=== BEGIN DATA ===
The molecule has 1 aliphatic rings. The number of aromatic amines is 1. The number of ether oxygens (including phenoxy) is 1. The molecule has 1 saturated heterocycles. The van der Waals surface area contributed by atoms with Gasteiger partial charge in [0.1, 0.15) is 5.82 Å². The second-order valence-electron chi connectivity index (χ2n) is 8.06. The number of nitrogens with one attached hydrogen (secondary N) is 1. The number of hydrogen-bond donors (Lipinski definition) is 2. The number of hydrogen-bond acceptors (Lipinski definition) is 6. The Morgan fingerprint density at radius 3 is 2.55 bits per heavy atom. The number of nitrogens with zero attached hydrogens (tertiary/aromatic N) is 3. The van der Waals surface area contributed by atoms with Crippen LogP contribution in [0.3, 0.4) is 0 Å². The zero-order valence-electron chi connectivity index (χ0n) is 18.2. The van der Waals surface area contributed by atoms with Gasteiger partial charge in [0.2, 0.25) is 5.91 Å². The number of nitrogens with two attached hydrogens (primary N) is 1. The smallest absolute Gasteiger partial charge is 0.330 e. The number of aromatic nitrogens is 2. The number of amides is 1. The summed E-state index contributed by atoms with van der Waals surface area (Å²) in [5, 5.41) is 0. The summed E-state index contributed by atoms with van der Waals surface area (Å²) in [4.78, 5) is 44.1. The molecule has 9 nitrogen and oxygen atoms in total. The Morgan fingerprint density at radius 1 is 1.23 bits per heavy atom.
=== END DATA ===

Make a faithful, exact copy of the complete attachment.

The molecule has 1 aliphatic rings. The number of aromatic amines is 1. The number of ether oxygens (including phenoxy) is 1. The molecule has 1 saturated heterocycles. The van der Waals surface area contributed by atoms with Gasteiger partial charge in [0.1, 0.15) is 5.82 Å². The second-order valence-electron chi connectivity index (χ2n) is 8.06. The number of nitrogens with one attached hydrogen (secondary N) is 1. The number of hydrogen-bond donors (Lipinski definition) is 2. The number of hydrogen-bond acceptors (Lipinski definition) is 6. The Morgan fingerprint density at radius 3 is 2.55 bits per heavy atom. The number of nitrogens with zero attached hydrogens (tertiary/aromatic N) is 3. The van der Waals surface area contributed by atoms with Crippen LogP contribution in [0.3, 0.4) is 0 Å². The zero-order valence-electron chi connectivity index (χ0n) is 18.2. The van der Waals surface area contributed by atoms with Gasteiger partial charge in [0.2, 0.25) is 5.91 Å². The number of nitrogens with two attached hydrogens (primary N) is 1. The smallest absolute Gasteiger partial charge is 0.330 e. The number of aromatic nitrogens is 2. The number of amides is 1. The summed E-state index contributed by atoms with van der Waals surface area (Å²) in [5, 5.41) is 0. The summed E-state index contributed by atoms with van der Waals surface area (Å²) in [4.78, 5) is 44.1. The molecule has 9 nitrogen and oxygen atoms in total. The Morgan fingerprint density at radius 1 is 1.23 bits per heavy atom.